The House Judiciary Committee, holding its first day of impeachment hearings Wednesday, heard from four legal scholars on the case for and against removing President Donald Trump from office less than a year before a presidential election.
After five days of public hearings over two weeks, the House Intelligence Committee submitted its report—contested by the panel’s Republicans—to the Judiciary Committee, which will make the final determination on drafting and adopting articles of impeachment.
“We are all aware that the next election is looming. But we cannot wait for the next election to address the present crisis,” Judiciary Chairman Jerry Nadler, D-N.Y., said in his opening remarks. “The integrity of that election is one of the very things at stake. The president has shown us his pattern of conduct. If we do not act to keep him in check now, President Trump will almost certainly try again.”
The Intelligence Committee report, and its key witnesses, promotes a case of bribery, abuse of power, and obstruction of justice against Trump based on his July 25 phone conversation with Ukrainian President Volodymyr Zelenskyy.
During the call, the two leaders talked about Trump’s interest in investigating Ukraine’s alleged meddling in the 2016 presidential election as well as the Ukraine-related actions of former Vice President Joe Biden and his son, Hunter Biden, who had a lucrative position on the board of the Ukrainian energy company Burisma.
Democrats called three law professors as witnesses Wednesday, and generally asked questions of them only about their conclusion that Trump committed impeachable offenses. Republicans had a single witness, a fourth law professor who warned lawmakers that they hadn’t made the case for impeachment.
Here are six takeaways from the Judiciary Committee hearing, which lasted more than seven hours.
1. ‘Tears in Brooklyn’
The Trump impeachment effort ultimately dates back to Democrats’ sour grapes about losing an election, Rep. Doug Collins, R-Ga., the committee’s ranking member, said in opening remarks.
“This is not an impeachment. This is just a simple railroad job, and today’s is a waste of time,” Collins said.
Collins responded to Nadler’s mention earlier of special counsel Robert Mueller’s report on Russian meddling in the 2016 presidential campaign. The report determined that neither Trump nor his campaign conspired with the Russian government or Russian operatives. However, it didn’t determine that Trump obstructed justice.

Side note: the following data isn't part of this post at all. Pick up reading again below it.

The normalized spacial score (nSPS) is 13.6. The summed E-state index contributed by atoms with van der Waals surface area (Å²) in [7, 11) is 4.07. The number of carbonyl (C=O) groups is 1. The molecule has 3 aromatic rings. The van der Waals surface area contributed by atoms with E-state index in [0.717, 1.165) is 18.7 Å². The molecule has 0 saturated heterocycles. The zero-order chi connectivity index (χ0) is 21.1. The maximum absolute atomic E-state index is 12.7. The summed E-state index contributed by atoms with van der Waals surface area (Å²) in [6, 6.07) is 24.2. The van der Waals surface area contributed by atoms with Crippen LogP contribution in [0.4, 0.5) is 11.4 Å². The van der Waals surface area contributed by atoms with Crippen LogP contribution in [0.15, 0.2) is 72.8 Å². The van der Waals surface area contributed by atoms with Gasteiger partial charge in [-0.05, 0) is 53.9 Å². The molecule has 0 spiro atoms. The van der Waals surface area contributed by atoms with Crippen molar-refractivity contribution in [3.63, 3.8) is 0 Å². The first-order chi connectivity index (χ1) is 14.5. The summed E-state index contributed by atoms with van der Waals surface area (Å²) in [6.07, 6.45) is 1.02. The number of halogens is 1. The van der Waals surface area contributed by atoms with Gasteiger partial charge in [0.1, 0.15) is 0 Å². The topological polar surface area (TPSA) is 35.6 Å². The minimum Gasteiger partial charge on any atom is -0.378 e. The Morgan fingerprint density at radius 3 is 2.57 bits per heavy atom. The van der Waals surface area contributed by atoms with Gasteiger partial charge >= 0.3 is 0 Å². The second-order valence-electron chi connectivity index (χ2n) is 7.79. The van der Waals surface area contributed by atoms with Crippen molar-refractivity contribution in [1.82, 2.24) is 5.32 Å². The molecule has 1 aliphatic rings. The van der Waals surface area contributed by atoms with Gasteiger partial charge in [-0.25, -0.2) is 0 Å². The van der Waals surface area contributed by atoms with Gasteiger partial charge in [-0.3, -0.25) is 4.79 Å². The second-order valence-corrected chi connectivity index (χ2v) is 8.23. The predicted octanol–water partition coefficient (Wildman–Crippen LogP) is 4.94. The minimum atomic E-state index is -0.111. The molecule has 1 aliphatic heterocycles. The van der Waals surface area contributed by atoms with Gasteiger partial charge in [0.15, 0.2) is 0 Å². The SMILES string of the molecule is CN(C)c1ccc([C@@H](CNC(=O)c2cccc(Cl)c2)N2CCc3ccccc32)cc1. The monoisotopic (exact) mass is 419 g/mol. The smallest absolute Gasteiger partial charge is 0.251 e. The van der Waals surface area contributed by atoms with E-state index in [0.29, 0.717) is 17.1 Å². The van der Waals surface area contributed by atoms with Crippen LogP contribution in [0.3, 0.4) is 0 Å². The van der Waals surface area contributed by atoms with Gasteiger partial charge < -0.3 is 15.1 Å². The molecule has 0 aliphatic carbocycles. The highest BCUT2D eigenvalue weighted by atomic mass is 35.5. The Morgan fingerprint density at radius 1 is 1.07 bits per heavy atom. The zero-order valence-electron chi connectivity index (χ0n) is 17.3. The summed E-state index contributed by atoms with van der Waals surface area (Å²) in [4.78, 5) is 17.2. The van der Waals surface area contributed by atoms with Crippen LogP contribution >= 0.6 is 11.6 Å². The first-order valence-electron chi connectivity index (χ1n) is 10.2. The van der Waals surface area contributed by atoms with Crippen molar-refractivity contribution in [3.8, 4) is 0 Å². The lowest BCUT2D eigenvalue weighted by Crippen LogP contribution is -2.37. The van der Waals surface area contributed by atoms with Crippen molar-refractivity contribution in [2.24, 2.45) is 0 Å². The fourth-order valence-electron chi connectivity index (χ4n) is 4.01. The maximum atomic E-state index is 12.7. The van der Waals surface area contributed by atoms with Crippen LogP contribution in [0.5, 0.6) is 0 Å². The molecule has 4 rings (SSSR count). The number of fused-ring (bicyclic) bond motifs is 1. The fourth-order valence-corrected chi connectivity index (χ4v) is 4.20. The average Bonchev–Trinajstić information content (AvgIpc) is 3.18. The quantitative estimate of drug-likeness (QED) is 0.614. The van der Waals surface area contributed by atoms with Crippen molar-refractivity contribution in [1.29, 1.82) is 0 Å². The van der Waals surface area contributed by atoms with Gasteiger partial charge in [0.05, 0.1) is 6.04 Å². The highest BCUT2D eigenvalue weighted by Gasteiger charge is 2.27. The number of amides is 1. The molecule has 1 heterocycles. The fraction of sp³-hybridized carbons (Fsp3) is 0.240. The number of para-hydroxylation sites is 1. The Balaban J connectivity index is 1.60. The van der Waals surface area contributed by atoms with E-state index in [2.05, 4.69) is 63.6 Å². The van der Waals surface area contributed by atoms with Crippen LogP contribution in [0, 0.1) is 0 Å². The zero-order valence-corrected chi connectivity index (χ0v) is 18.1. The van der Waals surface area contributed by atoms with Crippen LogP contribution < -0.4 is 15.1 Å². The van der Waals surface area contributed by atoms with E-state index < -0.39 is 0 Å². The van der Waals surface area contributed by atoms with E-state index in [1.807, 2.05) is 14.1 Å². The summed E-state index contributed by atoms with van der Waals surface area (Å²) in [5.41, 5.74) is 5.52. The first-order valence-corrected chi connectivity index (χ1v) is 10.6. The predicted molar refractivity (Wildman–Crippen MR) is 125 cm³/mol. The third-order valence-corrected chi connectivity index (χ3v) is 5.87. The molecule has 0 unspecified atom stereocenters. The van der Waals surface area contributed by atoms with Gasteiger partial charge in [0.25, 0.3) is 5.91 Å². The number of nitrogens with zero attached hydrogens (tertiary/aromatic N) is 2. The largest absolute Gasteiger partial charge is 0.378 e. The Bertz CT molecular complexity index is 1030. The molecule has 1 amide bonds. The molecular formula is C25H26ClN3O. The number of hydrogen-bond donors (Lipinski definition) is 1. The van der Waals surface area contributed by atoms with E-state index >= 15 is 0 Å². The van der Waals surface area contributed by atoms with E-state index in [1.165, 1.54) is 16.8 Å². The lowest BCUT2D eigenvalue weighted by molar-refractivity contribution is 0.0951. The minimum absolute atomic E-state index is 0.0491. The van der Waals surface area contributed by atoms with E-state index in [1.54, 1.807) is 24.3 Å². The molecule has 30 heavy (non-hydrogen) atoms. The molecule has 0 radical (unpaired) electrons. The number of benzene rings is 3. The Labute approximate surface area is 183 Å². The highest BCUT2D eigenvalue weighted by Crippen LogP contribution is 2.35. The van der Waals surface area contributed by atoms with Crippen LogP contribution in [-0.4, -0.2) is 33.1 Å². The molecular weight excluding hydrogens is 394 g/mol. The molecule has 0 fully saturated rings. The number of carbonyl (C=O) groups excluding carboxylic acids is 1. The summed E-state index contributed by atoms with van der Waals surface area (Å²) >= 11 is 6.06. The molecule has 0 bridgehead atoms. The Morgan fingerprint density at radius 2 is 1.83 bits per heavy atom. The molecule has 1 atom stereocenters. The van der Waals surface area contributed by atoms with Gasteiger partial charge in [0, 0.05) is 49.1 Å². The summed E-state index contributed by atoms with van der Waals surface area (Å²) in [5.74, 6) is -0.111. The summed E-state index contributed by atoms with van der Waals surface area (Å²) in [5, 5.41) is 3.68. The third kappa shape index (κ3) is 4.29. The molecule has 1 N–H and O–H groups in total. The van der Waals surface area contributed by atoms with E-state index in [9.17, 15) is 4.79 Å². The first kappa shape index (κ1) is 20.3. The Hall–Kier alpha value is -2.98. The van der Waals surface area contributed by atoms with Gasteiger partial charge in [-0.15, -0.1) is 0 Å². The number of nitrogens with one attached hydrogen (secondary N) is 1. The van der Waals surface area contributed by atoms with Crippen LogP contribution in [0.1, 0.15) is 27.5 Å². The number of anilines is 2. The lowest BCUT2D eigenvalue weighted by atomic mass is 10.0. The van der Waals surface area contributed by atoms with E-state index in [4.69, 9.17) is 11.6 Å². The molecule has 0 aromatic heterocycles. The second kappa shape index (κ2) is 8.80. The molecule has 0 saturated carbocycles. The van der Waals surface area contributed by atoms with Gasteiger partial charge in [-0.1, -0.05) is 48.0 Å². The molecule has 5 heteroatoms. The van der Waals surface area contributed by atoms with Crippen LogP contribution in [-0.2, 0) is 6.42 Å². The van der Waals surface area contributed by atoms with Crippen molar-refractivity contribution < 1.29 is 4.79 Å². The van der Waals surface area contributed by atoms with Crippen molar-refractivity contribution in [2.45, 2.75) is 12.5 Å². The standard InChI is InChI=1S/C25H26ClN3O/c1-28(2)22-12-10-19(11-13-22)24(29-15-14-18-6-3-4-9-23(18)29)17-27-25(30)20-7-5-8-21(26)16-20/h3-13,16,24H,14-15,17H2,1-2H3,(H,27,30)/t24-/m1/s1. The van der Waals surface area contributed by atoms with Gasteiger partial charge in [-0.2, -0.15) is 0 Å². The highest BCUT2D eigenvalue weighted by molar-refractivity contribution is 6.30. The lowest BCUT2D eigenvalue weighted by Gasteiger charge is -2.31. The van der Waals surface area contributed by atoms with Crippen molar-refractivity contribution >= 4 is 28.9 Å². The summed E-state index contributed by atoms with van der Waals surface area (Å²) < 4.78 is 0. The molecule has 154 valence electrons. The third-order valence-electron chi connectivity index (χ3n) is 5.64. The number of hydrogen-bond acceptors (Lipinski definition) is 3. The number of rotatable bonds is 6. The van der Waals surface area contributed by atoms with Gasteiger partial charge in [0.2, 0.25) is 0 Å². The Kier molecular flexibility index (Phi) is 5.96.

Collins said the previous investigations, or the current one, hardly matter to those motivated to remove Trump without an election.
“This didn’t start with Mueller,” Collins said. “This didn’t start with a phone call. This started with tears in Brooklyn in November of 2016 when an election was lost.”
The reference was to Democratic nominee Hillary Clinton’s campaign headquarters in Brooklyn.
2. ‘Safeguards Against Establishing a Monarchy’
Michael Gerhardt, a law professor at the University of North Carolina School of Law, testified that he was fearful that not impeaching Trump would raise the bar too high for future impeachments.
“I just want to stress—if what we’re talking about is not impeachable, then nothing is impeachable,” Gerhardt told the committee.
“The record compiled thus far shows the president has committed several impeachable offenses, including bribery, abuse of power, and soliciting of personal favor from a foreign leader to benefit himself personally, obstructing justice, and obstructing Congress,” Gerhardt said.
At the time of the July phone call, Trump had placed a hold on nearly $400 million in congressionally approved military aid to Ukraine, although Zelenskyy did not know this. Nor did the men refer specifically to the status of that aid in their conversation, according to the official White House transcript.
Zelenskyy has said repeatedly that he did not feel pressured by Trump to open investigations.
Gerhardt went on to talk about a monarchy.
“I cannot help but conclude that this president has attacked each of the Constitution’s safeguards against establishing a monarchy in this country,” Gerhardt said, adding: “If Congress fails to impeach here, then the impeachment process has lost all meaning, and, along with that, our Constitution’s carefully crafted safeguards against the establishment of a king on American soil.”
Another witness, Stanford University law professor Pamela Karlan, later joked about Trump’s seeking to be royal and invoked the name of his 13-year-old son.